WASHINGTON (Reuters) - The Pentagon is going to take a fresh look at U.S. reliance on Russian-built engines to power American rockets that launch large U.S. government satellites into orbit, in light of the Ukraine crisis, Defense Secretary Chuck Hagel told Congress on Thursday.
U.S. dependence on Russian engines has long been a concern of U.S. lawmakers, but those worries were heightened by mounting tensions between Washington and Moscow over Russia’s seizure of Crimea, an autonomous region in Ukraine.
Asked at a congressional hearing about whether it was time for the United States to develop additional capabilities for making powerful rocket engines given the situation in Ukraine, Hagel said: “You’re obviously referring to the relationship we have with the Russians on the rocket motors.”
“I think this is going to engage us in a review of that issue. I don’t think there’s any question about that,” Hagel said.
Earlier this week, U.S. Air Force Undersecretary Eric Fanning said the Air Force had enough of the engines to support launches of military and intelligence satellites well into 2016.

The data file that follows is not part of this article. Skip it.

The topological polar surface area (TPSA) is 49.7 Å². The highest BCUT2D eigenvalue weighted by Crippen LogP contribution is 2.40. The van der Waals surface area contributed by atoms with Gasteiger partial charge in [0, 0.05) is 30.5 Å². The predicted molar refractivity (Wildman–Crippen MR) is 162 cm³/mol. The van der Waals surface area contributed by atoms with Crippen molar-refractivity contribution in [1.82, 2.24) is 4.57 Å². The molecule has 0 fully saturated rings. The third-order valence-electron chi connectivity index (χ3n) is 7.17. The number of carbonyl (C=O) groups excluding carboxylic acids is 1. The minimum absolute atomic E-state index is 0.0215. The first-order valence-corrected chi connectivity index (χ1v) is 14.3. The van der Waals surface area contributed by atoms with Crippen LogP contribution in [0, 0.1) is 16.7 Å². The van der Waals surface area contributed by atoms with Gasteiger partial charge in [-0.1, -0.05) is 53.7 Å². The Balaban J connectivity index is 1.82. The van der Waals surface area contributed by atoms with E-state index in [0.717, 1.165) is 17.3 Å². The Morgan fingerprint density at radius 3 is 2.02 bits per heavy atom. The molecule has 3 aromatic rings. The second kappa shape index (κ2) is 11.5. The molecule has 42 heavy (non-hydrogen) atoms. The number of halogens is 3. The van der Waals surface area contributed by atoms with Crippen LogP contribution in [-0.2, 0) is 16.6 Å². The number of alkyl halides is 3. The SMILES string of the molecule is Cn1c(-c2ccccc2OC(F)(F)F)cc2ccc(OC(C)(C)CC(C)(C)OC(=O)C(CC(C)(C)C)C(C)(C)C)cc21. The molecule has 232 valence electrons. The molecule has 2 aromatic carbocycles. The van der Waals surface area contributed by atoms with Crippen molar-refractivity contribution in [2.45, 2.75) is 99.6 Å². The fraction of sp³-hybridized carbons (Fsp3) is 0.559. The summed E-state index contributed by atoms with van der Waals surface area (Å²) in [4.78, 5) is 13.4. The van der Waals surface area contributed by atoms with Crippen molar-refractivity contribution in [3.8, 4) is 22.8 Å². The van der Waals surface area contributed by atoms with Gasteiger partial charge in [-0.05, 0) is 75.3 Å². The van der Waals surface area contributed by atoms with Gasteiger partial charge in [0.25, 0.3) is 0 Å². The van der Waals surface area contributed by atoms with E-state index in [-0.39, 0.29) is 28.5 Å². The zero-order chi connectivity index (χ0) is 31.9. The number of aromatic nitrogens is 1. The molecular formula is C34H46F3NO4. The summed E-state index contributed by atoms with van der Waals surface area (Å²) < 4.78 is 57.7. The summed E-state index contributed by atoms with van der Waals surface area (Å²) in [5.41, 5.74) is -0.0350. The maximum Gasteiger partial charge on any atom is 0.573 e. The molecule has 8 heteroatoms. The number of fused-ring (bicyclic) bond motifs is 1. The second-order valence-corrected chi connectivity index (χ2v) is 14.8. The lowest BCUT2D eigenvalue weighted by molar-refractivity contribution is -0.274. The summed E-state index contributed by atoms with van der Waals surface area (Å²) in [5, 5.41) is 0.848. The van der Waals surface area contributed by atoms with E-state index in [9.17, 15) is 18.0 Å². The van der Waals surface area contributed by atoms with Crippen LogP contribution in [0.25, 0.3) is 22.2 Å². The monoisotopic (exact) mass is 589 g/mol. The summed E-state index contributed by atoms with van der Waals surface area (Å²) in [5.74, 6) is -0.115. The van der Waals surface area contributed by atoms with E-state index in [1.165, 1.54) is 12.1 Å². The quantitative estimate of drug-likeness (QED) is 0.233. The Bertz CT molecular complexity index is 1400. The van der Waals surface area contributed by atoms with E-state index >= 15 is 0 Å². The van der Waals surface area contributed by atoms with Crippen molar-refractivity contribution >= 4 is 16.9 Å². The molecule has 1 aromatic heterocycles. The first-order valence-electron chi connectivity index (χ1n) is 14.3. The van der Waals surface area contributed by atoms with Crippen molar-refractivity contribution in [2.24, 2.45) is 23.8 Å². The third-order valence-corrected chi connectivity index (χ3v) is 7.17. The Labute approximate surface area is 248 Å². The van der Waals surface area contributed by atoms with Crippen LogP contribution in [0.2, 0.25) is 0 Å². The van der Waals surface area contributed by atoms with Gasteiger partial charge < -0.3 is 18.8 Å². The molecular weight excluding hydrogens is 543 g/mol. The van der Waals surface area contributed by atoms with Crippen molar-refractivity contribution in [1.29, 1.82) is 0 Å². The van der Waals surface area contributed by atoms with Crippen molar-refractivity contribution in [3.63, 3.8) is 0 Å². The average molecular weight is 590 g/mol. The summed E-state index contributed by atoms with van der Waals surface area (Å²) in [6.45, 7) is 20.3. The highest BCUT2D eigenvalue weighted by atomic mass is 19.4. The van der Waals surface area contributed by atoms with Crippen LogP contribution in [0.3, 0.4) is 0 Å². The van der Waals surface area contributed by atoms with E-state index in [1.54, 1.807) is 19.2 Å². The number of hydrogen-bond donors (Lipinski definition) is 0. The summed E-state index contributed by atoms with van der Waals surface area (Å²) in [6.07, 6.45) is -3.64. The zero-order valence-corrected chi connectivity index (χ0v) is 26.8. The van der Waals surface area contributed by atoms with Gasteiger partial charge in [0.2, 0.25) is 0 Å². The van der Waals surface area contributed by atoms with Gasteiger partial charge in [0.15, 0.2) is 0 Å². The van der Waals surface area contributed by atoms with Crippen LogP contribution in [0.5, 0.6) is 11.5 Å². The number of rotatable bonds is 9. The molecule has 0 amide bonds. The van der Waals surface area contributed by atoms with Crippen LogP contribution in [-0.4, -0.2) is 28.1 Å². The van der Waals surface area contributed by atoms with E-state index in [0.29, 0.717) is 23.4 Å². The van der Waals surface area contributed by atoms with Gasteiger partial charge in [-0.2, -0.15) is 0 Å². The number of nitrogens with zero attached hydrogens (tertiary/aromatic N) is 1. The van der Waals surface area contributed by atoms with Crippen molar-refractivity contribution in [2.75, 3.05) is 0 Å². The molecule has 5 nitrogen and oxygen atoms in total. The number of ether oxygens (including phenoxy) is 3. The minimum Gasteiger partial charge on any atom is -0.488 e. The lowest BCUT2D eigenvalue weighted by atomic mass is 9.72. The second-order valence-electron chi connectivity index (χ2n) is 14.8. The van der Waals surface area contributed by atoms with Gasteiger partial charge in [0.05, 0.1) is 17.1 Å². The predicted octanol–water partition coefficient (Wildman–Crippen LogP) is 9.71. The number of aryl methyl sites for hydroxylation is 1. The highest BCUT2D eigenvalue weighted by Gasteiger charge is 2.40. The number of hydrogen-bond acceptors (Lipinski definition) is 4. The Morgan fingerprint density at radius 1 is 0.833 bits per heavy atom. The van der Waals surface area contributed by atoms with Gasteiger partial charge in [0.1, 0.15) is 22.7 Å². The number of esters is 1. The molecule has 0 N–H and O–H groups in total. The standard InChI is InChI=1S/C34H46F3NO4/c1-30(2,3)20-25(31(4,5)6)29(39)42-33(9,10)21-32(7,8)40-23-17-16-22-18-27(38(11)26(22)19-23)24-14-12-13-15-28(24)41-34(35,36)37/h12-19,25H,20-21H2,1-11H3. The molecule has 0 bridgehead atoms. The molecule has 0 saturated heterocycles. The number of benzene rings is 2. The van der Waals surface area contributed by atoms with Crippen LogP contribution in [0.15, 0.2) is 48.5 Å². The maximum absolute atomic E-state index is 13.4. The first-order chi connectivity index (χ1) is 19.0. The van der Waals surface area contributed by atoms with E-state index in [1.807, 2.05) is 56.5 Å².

The RD 180 rocket engines, which have been built exclusively by Russia’s NPO Energomash since 2002, are used by United Launch Alliance, a joint venture of Lockheed Martin and Boeing to power the venture’s Atlas V rockets.
Fanning said the U.S. was exploring ways to ensure a varied supply of the engines, including the possibility of domestic production if the Russian firm agreed to sell a license for the work.
He also said the search for an alternate source of the engines predated the ongoing violence in Ukraine, but emphasized that the U.S. partnership with Russia and the engine maker remained solid despite the crisis.
Reporting by Phil Stewart, additional reporting by Andrea Shalal; editing by G Crosse